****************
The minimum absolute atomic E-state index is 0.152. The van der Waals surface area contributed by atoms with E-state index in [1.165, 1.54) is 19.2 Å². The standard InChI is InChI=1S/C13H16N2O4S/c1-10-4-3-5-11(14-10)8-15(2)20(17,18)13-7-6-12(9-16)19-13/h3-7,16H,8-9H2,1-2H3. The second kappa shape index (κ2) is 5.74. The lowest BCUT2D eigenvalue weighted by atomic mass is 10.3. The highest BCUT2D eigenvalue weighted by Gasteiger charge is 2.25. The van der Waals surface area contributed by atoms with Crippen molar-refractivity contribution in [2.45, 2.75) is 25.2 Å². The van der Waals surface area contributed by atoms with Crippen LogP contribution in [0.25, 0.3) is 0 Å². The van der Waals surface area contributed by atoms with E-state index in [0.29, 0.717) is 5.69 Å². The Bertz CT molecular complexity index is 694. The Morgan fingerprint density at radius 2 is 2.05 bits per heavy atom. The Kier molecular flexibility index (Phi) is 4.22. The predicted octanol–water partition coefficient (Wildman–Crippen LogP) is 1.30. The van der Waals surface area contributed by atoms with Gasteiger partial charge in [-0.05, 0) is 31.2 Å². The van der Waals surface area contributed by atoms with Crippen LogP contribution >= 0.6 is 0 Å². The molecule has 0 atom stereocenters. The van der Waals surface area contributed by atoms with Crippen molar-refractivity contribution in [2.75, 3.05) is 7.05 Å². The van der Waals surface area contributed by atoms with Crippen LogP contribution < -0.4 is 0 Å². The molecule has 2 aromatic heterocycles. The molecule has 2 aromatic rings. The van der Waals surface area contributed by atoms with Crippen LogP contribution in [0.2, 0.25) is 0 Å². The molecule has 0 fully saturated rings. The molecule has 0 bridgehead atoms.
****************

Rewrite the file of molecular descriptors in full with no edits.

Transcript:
The minimum absolute atomic E-state index is 0.152. The van der Waals surface area contributed by atoms with E-state index in [1.165, 1.54) is 19.2 Å². The standard InChI is InChI=1S/C13H16N2O4S/c1-10-4-3-5-11(14-10)8-15(2)20(17,18)13-7-6-12(9-16)19-13/h3-7,16H,8-9H2,1-2H3. The second kappa shape index (κ2) is 5.74. The lowest BCUT2D eigenvalue weighted by atomic mass is 10.3. The highest BCUT2D eigenvalue weighted by Gasteiger charge is 2.25. The van der Waals surface area contributed by atoms with Crippen molar-refractivity contribution in [2.45, 2.75) is 25.2 Å². The van der Waals surface area contributed by atoms with Crippen LogP contribution in [0.25, 0.3) is 0 Å². The van der Waals surface area contributed by atoms with E-state index in [0.29, 0.717) is 5.69 Å². The Bertz CT molecular complexity index is 694. The Morgan fingerprint density at radius 2 is 2.05 bits per heavy atom. The Kier molecular flexibility index (Phi) is 4.22. The predicted octanol–water partition coefficient (Wildman–Crippen LogP) is 1.30. The van der Waals surface area contributed by atoms with Gasteiger partial charge in [-0.05, 0) is 31.2 Å². The van der Waals surface area contributed by atoms with Crippen LogP contribution >= 0.6 is 0 Å². The molecule has 0 atom stereocenters. The van der Waals surface area contributed by atoms with Crippen molar-refractivity contribution in [2.75, 3.05) is 7.05 Å². The van der Waals surface area contributed by atoms with Crippen LogP contribution < -0.4 is 0 Å². The molecule has 2 aromatic heterocycles. The molecule has 2 aromatic rings. The van der Waals surface area contributed by atoms with Crippen LogP contribution in [0.2, 0.25) is 0 Å². The molecule has 0 fully saturated rings. The molecule has 0 bridgehead atoms.